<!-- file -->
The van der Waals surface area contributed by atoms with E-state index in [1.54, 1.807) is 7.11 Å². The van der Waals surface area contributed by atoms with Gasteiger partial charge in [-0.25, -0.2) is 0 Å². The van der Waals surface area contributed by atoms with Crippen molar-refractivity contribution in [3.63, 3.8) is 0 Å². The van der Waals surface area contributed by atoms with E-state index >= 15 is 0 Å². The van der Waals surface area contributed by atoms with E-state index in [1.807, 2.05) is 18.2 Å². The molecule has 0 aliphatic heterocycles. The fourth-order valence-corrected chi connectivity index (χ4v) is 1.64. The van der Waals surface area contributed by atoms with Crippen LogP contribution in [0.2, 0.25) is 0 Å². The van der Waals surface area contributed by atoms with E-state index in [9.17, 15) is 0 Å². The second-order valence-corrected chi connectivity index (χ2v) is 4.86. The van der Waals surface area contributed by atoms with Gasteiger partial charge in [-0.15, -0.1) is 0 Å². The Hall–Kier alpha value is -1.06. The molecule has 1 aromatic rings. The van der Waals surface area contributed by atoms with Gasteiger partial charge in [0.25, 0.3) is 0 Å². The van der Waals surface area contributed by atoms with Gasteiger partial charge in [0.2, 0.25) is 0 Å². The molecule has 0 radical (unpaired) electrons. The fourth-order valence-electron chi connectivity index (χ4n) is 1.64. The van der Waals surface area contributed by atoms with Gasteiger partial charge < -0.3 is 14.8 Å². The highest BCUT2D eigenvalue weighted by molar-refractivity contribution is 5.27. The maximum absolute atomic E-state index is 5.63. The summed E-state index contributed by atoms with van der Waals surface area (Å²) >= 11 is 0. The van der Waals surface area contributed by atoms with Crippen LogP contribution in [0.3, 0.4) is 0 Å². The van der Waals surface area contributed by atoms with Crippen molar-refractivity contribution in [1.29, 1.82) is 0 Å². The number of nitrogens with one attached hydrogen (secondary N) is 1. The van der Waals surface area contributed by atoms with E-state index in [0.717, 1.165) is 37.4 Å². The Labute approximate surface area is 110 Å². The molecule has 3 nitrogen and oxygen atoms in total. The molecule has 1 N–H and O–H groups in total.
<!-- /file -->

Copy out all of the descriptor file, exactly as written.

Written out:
The van der Waals surface area contributed by atoms with E-state index in [1.54, 1.807) is 7.11 Å². The van der Waals surface area contributed by atoms with Gasteiger partial charge in [-0.25, -0.2) is 0 Å². The van der Waals surface area contributed by atoms with Crippen molar-refractivity contribution in [3.63, 3.8) is 0 Å². The van der Waals surface area contributed by atoms with E-state index >= 15 is 0 Å². The van der Waals surface area contributed by atoms with E-state index in [1.807, 2.05) is 18.2 Å². The molecule has 0 aliphatic heterocycles. The fourth-order valence-corrected chi connectivity index (χ4v) is 1.64. The van der Waals surface area contributed by atoms with Crippen LogP contribution in [0.2, 0.25) is 0 Å². The van der Waals surface area contributed by atoms with E-state index in [9.17, 15) is 0 Å². The second-order valence-corrected chi connectivity index (χ2v) is 4.86. The van der Waals surface area contributed by atoms with Gasteiger partial charge in [-0.15, -0.1) is 0 Å². The Hall–Kier alpha value is -1.06. The molecule has 1 aromatic rings. The van der Waals surface area contributed by atoms with Gasteiger partial charge in [0.25, 0.3) is 0 Å². The van der Waals surface area contributed by atoms with Gasteiger partial charge in [0.2, 0.25) is 0 Å². The molecule has 0 radical (unpaired) electrons. The fourth-order valence-electron chi connectivity index (χ4n) is 1.64. The van der Waals surface area contributed by atoms with Gasteiger partial charge < -0.3 is 14.8 Å². The highest BCUT2D eigenvalue weighted by molar-refractivity contribution is 5.27. The maximum absolute atomic E-state index is 5.63. The summed E-state index contributed by atoms with van der Waals surface area (Å²) >= 11 is 0. The van der Waals surface area contributed by atoms with Crippen LogP contribution in [0.3, 0.4) is 0 Å². The van der Waals surface area contributed by atoms with Crippen molar-refractivity contribution in [1.29, 1.82) is 0 Å². The number of nitrogens with one attached hydrogen (secondary N) is 1. The van der Waals surface area contributed by atoms with E-state index in [0.717, 1.165) is 37.4 Å². The Labute approximate surface area is 110 Å². The molecule has 3 nitrogen and oxygen atoms in total. The molecule has 1 N–H and O–H groups in total.